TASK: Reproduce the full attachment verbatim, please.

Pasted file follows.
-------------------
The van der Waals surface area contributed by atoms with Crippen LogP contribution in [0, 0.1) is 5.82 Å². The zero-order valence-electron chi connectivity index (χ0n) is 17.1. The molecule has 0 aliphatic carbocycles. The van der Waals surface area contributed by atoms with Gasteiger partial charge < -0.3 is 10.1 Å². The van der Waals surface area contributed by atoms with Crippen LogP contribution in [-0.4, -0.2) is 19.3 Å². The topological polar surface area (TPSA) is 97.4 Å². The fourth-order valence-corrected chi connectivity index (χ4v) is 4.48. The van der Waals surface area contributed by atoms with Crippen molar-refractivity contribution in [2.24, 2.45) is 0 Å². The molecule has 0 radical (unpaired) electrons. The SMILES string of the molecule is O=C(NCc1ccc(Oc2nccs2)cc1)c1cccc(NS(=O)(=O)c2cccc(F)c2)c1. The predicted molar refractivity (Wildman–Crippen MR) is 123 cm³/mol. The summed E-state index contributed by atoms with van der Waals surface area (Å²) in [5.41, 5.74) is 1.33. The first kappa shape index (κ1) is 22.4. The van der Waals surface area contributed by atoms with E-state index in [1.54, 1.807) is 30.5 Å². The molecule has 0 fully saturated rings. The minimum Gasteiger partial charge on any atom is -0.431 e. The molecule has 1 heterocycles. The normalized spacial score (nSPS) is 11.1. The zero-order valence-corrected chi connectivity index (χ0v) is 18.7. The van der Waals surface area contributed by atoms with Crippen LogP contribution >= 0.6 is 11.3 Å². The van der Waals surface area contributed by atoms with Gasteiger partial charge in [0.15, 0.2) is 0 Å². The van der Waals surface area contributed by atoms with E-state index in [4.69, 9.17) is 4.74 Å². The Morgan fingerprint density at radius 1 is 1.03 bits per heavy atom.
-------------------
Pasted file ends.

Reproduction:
The van der Waals surface area contributed by atoms with Crippen LogP contribution in [0, 0.1) is 5.82 Å². The zero-order valence-electron chi connectivity index (χ0n) is 17.1. The molecule has 0 aliphatic carbocycles. The van der Waals surface area contributed by atoms with Gasteiger partial charge < -0.3 is 10.1 Å². The van der Waals surface area contributed by atoms with Crippen LogP contribution in [-0.4, -0.2) is 19.3 Å². The topological polar surface area (TPSA) is 97.4 Å². The fourth-order valence-corrected chi connectivity index (χ4v) is 4.48. The van der Waals surface area contributed by atoms with Crippen molar-refractivity contribution in [2.24, 2.45) is 0 Å². The molecule has 0 radical (unpaired) electrons. The SMILES string of the molecule is O=C(NCc1ccc(Oc2nccs2)cc1)c1cccc(NS(=O)(=O)c2cccc(F)c2)c1. The predicted molar refractivity (Wildman–Crippen MR) is 123 cm³/mol. The summed E-state index contributed by atoms with van der Waals surface area (Å²) in [5.41, 5.74) is 1.33. The first kappa shape index (κ1) is 22.4. The van der Waals surface area contributed by atoms with E-state index in [1.54, 1.807) is 30.5 Å². The molecule has 0 fully saturated rings. The minimum Gasteiger partial charge on any atom is -0.431 e. The molecule has 1 heterocycles. The normalized spacial score (nSPS) is 11.1. The zero-order valence-corrected chi connectivity index (χ0v) is 18.7. The van der Waals surface area contributed by atoms with Crippen LogP contribution >= 0.6 is 11.3 Å². The van der Waals surface area contributed by atoms with Gasteiger partial charge in [0.15, 0.2) is 0 Å². The van der Waals surface area contributed by atoms with E-state index in [4.69, 9.17) is 4.74 Å². The Morgan fingerprint density at radius 1 is 1.03 bits per heavy atom.